Connecting a monitor to the case is one of the easiest stages in setting up a desktop PC.
You just need to plug the display cable into the correct port and connect the monitor to the power source.
However, it’s not always that simple, and you may get no image no matter how hard you try.
Let’s explore the possible issues that prevent the monitor from connecting to the PC.
Monitor Won’t Connect To PC (Causes, Fixes)
1. Basic Issues
If your monitor can’t connect to the PC, you should start with basic and obvious solutions.
More often than not, the issue may be obvious, which we tend to neglect easily.
Here are the main ones:
A. Is The Monitor Turned On?
If you’re a seasoned computer user, having forgotten to turn on the monitor may be an improbable incident for you.
However, things happen, even if they seem obvious.
The first thing you should do is make sure the monitor is on.
It could be a possible cause if you get a black screen after turning on the PC.
Look for an LED light that indicates the monitor is on.
If you can’t see it, press the monitor’s power button again and see if you get any pictures.
Check the LED lights and see if they indicate the monitor is in sleep mode.
Move the mouse or press a key, like ESC, to wake it up.
B. Check The Connections
Another obvious factor is faulty, weak, or wrong connections.
Make sure you’ve plugged the right cables into the intended ports.
Most modern computers and video cards allow for multiple connection types.
Although each port has different cable types, people may confuse them and connect the cable to the wrong port.
Unplug all the cables, including the HDMI/DVI/DisplayPort cables.
If you’re unsure about the connection types, consult the monitor’s user manual before plugging the cables back in.
Switch between different connection types and see if you get a signal with any of them.
If you have an external graphics card, check if your display cable is directly connected to the GPU’s output ports instead of the motherboard’s HDMI output.
Plus, check the ports for dust and debris since accumulated dust can prevent the cables from making full contact with the ports.
Inspect the ports for broken connector pins since any damage in these pins can block or impair signals.
You should also check for signs of cable damage, even if your cables are brand new.
Any frayed spots, nicks, or bends can prevent the signals from reaching the monitor.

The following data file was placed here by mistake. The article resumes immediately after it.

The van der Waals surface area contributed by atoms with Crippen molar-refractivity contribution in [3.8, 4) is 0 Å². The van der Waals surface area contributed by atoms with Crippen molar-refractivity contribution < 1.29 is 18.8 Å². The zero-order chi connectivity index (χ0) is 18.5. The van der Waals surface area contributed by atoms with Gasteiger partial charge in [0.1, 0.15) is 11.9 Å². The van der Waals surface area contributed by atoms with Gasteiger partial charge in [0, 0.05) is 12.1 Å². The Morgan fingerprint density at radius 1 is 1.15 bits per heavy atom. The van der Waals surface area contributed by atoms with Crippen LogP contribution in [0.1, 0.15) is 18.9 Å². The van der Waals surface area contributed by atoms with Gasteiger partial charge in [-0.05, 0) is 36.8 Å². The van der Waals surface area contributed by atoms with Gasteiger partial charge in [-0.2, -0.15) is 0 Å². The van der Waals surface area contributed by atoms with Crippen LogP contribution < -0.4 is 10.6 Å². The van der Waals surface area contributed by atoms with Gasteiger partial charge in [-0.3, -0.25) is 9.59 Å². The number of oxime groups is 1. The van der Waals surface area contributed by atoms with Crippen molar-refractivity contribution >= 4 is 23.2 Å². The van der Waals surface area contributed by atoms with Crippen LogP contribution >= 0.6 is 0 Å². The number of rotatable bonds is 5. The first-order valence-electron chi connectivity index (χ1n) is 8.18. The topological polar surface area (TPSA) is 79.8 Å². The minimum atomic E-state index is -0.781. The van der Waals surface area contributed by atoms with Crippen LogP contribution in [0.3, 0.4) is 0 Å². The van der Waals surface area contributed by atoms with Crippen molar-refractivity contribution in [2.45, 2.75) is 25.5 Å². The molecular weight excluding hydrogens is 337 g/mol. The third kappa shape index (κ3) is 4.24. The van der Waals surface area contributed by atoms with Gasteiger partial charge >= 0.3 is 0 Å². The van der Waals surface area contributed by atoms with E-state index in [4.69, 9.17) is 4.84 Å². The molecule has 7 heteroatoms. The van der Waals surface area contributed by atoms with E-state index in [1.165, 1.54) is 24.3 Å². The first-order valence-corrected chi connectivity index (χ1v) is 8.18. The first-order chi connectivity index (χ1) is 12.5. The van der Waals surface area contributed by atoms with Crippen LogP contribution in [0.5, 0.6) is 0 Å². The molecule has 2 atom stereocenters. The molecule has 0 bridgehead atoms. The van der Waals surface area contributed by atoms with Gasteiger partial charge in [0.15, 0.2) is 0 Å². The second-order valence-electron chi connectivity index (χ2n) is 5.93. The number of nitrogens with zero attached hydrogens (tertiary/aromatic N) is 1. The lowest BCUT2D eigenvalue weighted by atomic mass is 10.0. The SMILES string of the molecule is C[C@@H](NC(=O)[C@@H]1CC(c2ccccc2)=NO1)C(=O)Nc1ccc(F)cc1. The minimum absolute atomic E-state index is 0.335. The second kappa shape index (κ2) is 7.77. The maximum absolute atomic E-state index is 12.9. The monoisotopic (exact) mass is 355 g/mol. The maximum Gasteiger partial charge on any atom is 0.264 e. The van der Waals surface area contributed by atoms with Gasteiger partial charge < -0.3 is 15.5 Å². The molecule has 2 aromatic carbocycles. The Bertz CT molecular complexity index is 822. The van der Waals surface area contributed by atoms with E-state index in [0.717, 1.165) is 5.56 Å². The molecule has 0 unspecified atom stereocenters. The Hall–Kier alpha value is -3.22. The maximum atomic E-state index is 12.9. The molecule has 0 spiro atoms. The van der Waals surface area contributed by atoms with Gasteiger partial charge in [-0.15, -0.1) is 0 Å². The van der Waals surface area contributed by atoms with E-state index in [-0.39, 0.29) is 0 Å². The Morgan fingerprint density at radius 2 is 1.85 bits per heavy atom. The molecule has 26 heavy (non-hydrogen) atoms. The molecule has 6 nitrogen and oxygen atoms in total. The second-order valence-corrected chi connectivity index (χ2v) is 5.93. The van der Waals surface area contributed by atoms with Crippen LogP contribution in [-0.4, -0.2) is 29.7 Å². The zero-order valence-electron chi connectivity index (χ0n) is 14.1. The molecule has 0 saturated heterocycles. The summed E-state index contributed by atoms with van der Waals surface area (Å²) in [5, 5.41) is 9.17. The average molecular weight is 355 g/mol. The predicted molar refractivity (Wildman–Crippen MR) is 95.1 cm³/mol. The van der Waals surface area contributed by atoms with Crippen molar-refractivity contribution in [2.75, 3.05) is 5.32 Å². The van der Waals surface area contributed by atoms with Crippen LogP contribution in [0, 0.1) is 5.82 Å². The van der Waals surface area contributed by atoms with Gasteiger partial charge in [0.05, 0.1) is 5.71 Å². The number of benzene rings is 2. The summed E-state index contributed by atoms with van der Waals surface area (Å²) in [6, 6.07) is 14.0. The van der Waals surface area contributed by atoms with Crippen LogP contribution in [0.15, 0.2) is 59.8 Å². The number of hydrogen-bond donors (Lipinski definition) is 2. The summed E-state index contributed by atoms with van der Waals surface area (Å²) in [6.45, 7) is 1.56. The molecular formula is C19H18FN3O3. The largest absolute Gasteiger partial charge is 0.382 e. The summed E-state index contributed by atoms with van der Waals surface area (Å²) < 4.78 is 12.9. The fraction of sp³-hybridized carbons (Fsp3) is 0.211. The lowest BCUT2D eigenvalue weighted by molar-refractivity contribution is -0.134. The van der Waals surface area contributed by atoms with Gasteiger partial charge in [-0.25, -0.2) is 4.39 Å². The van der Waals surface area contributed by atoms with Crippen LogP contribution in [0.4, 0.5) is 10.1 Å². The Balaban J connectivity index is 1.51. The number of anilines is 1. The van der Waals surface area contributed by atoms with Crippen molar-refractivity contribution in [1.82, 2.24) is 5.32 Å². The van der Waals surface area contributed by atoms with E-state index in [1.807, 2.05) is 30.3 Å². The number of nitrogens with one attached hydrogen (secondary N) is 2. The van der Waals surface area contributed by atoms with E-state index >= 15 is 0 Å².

Touch the cable carefully with your fingers running along the length to ensure you haven’t missed the invisible cuts or bends.
You could also use another set of cables to connect your monitor to the PC.
This way, you can become 100% certain that the root cause isn’t faulty cables.
Alternatively, you could test the cables on another device and see if they work.
The cable type can also affect the quality of signals transferred to the monitor.
For example, you’ll need an Ultra High-Speed HDMI cable to output a 4K image.
Similarly, you’ll need a VESA-certified cable for DisplayPort.
C. Faulty Adapters
If you use an adapter to change one connection type to another, the culprit may be a faulty adapter.
You can prevent this by using a different connection type that doesn’t need an adapter and directly connects the monitor to the PC.
Make sure you’re using the adapter correctly.
For example, some of these adapters, such as HDMI-to-VGA adapters, work only in one direction.
It’s the only way you can use these adapters, and you can’t change their direction.
D. Try Another Monitor
This possibility might sound dreadful, but you have to rule it out at an early stage.
That’s especially the case if you have a new monitor and it’s the first time you connect it to the PC.
If you’ve used the monitor before, it may also be broken due to power surges or other internal issues.
The best way to make sure is to use another monitor you’re sure is working and connect it to the PC using the same cables as the faulty monitor.
If the second monitor connects to the PC, your display is broken, and you’ll need to get it repaired.
2. Wrong Input Source
When you connect your PC to the monitor via a specific connection type, it automatically recognizes the input type and syncs the hardware and software.
However, you should always ensure the monitor recognizes the input type correctly.
For example, you won’t get any signals if you’ve connected the devices through an HDMI port while the input is set to DisplayPort.
Of course, this option is only available in modern displays with various display and connection ports.
How To Fix
To set the right display input, your monitor should be able to give you access to the menu, which may be available via a button on the side or back of the monitor.